When it comes time for the next step in your career, you rarely find a new job through a human being. You're searching online, applying on a website, or emailing a resume and cover letter in an effort to come across as best you can on paper. It should be easy to present your professional career on a resume, since we all have to do it at some point, right? But it's not as natural to write about yourself and your past experiences as you might think.

resume_writing

Look, we've seen a lot of resumes. We've sorted through the good the bad and the ugly, and believe us when we tell you, we know what works and more importantly, what doesn't. Here are some tips on what you should and shouldn't do to create a killer resume.

Do: update frequently, even you aren't looking for a job

Sometimes the right thing comes along.. all together now.. when you least expect it! Why scramble at the last minute to put your best foot forward when you can be ready to go with some regular maintenance? You know how they suggest a quick clean of your living space for 10 mins a day to avoid a solid weekend of cleaning? Same situation. Once you have a good handle of your new job, add it to your resume, updating as your responsibilities change.

Don't: use an unprofessional personal email address

If your email address was created before you could drive, there's a good chance you'll want to keep it off of your resume – stick with an email closest to your name, and don't use your current work email address.

Do: write smart descriptions

Avoid using blanket phrases or uninteresting wording. For example, rather than saying "hard worker," start by describing a person who works hard, with wording like "dedicated and fastidious designer comfortable with a fast-paced project schedule." Instead of describing yourself as "creative," explain that you "developed innovative solutions for clients in a variety of industries" and "sparked connections in brainstorming sessions." If a fifth grader would use the word, try to think of a better way to exemplify the quality.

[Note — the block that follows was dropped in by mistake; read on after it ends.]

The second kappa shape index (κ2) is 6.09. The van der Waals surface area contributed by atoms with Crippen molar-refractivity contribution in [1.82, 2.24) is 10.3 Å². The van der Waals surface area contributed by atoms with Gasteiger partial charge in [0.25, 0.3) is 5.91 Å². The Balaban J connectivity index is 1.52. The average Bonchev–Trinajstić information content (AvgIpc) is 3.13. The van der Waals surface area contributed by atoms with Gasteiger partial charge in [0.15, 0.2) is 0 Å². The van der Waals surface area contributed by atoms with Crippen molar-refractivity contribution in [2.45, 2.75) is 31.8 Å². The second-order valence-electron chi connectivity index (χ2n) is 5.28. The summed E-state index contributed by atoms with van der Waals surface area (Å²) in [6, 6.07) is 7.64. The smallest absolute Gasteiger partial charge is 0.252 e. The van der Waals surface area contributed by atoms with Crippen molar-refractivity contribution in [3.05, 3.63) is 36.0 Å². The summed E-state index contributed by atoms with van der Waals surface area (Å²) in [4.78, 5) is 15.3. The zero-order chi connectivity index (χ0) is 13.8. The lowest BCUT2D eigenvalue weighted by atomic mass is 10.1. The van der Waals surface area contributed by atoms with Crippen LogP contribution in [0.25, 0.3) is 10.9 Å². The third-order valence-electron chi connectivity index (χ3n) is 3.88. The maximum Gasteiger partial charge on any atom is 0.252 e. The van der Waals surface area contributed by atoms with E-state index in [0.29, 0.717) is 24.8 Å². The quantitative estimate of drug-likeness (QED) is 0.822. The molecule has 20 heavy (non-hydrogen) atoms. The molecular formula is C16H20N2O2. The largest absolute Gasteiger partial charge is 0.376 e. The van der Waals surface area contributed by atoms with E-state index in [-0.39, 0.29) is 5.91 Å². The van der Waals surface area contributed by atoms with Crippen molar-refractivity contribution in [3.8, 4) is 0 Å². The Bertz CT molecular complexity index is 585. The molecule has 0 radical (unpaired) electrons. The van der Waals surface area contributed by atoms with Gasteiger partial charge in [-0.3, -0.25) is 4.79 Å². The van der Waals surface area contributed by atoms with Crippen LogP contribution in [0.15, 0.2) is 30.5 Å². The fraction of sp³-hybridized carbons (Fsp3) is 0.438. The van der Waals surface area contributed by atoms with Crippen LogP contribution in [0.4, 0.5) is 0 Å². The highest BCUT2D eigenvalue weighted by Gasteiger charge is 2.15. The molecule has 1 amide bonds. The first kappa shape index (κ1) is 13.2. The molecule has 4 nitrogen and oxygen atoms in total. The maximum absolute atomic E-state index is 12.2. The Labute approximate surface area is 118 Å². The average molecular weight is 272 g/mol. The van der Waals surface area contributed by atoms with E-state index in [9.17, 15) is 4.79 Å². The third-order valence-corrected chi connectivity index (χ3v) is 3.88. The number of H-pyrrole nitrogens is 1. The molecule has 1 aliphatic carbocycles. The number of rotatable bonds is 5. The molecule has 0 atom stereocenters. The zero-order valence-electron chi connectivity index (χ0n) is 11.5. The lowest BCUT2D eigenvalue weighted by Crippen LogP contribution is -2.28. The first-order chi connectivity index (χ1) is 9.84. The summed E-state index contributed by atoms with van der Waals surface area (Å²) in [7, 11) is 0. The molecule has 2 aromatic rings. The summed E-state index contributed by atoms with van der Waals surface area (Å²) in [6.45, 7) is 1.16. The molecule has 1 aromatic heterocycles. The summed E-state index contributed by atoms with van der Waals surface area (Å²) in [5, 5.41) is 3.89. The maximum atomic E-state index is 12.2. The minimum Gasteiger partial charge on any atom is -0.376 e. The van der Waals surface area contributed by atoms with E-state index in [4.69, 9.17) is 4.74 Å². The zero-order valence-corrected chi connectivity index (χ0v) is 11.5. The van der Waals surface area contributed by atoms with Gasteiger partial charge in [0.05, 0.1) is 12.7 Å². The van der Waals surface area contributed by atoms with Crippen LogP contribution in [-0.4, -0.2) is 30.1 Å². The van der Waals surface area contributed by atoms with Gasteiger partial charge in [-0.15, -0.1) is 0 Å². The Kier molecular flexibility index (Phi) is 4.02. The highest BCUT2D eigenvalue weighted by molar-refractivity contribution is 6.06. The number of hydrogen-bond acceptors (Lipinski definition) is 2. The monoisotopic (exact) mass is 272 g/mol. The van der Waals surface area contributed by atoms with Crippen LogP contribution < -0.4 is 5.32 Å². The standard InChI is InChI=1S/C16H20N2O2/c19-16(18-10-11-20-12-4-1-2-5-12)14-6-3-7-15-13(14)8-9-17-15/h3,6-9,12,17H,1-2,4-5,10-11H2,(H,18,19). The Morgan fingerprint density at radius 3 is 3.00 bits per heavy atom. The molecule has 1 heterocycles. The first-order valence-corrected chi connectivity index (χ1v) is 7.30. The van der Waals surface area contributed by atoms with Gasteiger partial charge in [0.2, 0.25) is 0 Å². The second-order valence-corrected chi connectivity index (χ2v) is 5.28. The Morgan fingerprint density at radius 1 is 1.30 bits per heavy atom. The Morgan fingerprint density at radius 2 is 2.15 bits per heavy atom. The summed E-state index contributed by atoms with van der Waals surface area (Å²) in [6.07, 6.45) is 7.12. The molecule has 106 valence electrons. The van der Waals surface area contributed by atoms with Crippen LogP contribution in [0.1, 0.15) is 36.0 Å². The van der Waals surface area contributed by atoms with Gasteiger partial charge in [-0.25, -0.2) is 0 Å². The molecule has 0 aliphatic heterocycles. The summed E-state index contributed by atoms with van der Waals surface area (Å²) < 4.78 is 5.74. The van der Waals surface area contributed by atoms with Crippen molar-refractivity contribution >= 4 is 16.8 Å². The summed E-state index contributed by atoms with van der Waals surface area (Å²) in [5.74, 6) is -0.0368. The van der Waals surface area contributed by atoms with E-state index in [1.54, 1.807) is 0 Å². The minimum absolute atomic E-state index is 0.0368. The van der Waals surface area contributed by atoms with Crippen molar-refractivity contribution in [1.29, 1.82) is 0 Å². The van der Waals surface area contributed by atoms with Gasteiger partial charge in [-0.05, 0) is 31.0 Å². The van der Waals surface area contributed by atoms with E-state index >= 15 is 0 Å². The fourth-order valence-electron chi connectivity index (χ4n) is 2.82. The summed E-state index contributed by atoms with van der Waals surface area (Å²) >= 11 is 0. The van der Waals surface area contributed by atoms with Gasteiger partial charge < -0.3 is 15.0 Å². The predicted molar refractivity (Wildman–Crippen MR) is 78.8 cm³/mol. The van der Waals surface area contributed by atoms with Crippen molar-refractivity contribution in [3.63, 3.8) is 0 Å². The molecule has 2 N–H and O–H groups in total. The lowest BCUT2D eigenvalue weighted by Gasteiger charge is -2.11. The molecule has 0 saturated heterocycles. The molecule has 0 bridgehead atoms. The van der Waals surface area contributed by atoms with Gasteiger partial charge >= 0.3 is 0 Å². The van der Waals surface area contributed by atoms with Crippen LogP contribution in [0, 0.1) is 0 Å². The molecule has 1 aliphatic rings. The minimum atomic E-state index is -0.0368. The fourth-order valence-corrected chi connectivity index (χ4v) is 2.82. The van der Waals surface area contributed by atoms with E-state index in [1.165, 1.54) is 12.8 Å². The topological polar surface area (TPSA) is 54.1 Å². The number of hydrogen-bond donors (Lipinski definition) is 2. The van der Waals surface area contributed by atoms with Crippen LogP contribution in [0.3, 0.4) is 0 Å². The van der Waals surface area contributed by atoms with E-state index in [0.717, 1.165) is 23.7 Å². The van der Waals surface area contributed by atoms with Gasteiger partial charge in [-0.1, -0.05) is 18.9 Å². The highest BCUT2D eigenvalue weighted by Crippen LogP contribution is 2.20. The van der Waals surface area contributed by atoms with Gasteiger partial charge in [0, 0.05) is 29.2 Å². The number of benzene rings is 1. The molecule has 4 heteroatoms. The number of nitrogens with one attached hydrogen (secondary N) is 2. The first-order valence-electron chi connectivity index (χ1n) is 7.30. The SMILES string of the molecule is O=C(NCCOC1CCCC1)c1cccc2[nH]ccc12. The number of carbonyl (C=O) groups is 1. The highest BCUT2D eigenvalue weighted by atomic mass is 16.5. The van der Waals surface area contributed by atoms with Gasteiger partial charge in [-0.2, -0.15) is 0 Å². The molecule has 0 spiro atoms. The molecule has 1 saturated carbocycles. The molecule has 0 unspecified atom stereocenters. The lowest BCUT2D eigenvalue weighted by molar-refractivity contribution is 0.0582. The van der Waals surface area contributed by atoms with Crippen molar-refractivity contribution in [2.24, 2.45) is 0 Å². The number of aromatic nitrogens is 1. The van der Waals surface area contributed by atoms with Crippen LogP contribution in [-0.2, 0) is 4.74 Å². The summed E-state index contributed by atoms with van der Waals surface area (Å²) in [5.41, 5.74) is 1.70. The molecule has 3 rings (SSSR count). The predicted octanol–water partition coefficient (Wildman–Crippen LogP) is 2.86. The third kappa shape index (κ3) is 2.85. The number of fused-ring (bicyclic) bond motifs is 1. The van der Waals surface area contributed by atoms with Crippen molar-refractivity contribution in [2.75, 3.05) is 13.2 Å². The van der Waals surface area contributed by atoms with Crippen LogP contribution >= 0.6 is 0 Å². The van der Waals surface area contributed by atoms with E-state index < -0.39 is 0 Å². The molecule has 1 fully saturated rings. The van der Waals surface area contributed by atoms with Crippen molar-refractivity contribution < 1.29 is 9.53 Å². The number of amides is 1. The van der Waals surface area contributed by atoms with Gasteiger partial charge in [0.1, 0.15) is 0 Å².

Do: revisit your annual reviews

One of the best places to discover your recognizable strengths is to take a look at your past performance reviews. If your supervisor noticed a strength or flaw, you can bet your future employer will be interested. Who knows, maybe they pulled something out of your personality that you hadn't even known about!

Don't: use keywords obviously

Get this: 491 of Fortune 500 companies use an applicant tracking system. ATSs are used to weed out resumes that don't fit the position. That's great for hiring managers, but what if your resume and cover letter resonate better with a real live person? Tough luck, as you'll need to include some keywords spotted in the job descriptions. Don't fill your resume with invisible text containing those keywords (yes, people really do that!), but instead try using them organically throughout the page. ATSs can somehow spot a "stuffed" resume from a mile away, so avoid overusing keywords.

Now that you know how to perfect the art of resume crafting, stay tuned for our next post on making a resume that'll move you to the top of the applicant pile!

Posted: 2/11/2019 8:22:22 AM by Amanda Wahl | with 0 comments